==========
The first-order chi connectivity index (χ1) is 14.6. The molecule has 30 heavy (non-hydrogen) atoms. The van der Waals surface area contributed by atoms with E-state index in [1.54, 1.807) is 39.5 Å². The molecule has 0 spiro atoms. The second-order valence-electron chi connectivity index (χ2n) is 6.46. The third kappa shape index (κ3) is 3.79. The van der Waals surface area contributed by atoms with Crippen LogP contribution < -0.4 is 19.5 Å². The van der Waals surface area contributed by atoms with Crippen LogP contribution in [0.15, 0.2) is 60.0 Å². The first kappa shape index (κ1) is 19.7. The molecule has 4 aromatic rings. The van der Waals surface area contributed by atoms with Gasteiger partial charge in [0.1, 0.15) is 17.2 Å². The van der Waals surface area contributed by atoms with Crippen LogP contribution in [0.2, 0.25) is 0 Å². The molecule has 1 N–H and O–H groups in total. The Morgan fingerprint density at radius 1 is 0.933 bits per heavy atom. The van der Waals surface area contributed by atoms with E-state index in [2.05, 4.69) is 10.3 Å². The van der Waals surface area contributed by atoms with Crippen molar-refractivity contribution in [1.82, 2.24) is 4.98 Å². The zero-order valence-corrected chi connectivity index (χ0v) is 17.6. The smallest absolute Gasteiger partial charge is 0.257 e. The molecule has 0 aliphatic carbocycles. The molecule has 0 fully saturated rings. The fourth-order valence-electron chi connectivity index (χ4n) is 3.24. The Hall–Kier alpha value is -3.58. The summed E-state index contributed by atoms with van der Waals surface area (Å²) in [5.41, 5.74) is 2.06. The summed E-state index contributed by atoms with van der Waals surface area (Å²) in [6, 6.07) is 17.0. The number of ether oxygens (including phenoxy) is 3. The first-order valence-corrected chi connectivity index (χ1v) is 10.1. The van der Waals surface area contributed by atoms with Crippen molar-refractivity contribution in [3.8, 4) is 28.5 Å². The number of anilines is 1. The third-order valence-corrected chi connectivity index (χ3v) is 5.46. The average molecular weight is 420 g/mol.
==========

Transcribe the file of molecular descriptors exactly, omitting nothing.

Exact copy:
The first-order chi connectivity index (χ1) is 14.6. The molecule has 30 heavy (non-hydrogen) atoms. The van der Waals surface area contributed by atoms with E-state index in [1.54, 1.807) is 39.5 Å². The molecule has 0 spiro atoms. The second-order valence-electron chi connectivity index (χ2n) is 6.46. The third kappa shape index (κ3) is 3.79. The van der Waals surface area contributed by atoms with Crippen LogP contribution < -0.4 is 19.5 Å². The van der Waals surface area contributed by atoms with Crippen LogP contribution in [0.15, 0.2) is 60.0 Å². The first kappa shape index (κ1) is 19.7. The molecule has 4 aromatic rings. The van der Waals surface area contributed by atoms with Gasteiger partial charge in [0.1, 0.15) is 17.2 Å². The van der Waals surface area contributed by atoms with Crippen LogP contribution in [0.2, 0.25) is 0 Å². The molecule has 1 N–H and O–H groups in total. The Morgan fingerprint density at radius 1 is 0.933 bits per heavy atom. The van der Waals surface area contributed by atoms with E-state index in [2.05, 4.69) is 10.3 Å². The van der Waals surface area contributed by atoms with Crippen molar-refractivity contribution in [1.82, 2.24) is 4.98 Å². The zero-order valence-corrected chi connectivity index (χ0v) is 17.6. The smallest absolute Gasteiger partial charge is 0.257 e. The molecule has 0 aliphatic carbocycles. The molecule has 0 fully saturated rings. The fourth-order valence-electron chi connectivity index (χ4n) is 3.24. The Hall–Kier alpha value is -3.58. The summed E-state index contributed by atoms with van der Waals surface area (Å²) in [5.41, 5.74) is 2.06. The summed E-state index contributed by atoms with van der Waals surface area (Å²) in [6, 6.07) is 17.0. The number of ether oxygens (including phenoxy) is 3. The first-order valence-corrected chi connectivity index (χ1v) is 10.1. The van der Waals surface area contributed by atoms with Crippen molar-refractivity contribution in [3.8, 4) is 28.5 Å². The number of anilines is 1. The third-order valence-corrected chi connectivity index (χ3v) is 5.46. The average molecular weight is 420 g/mol.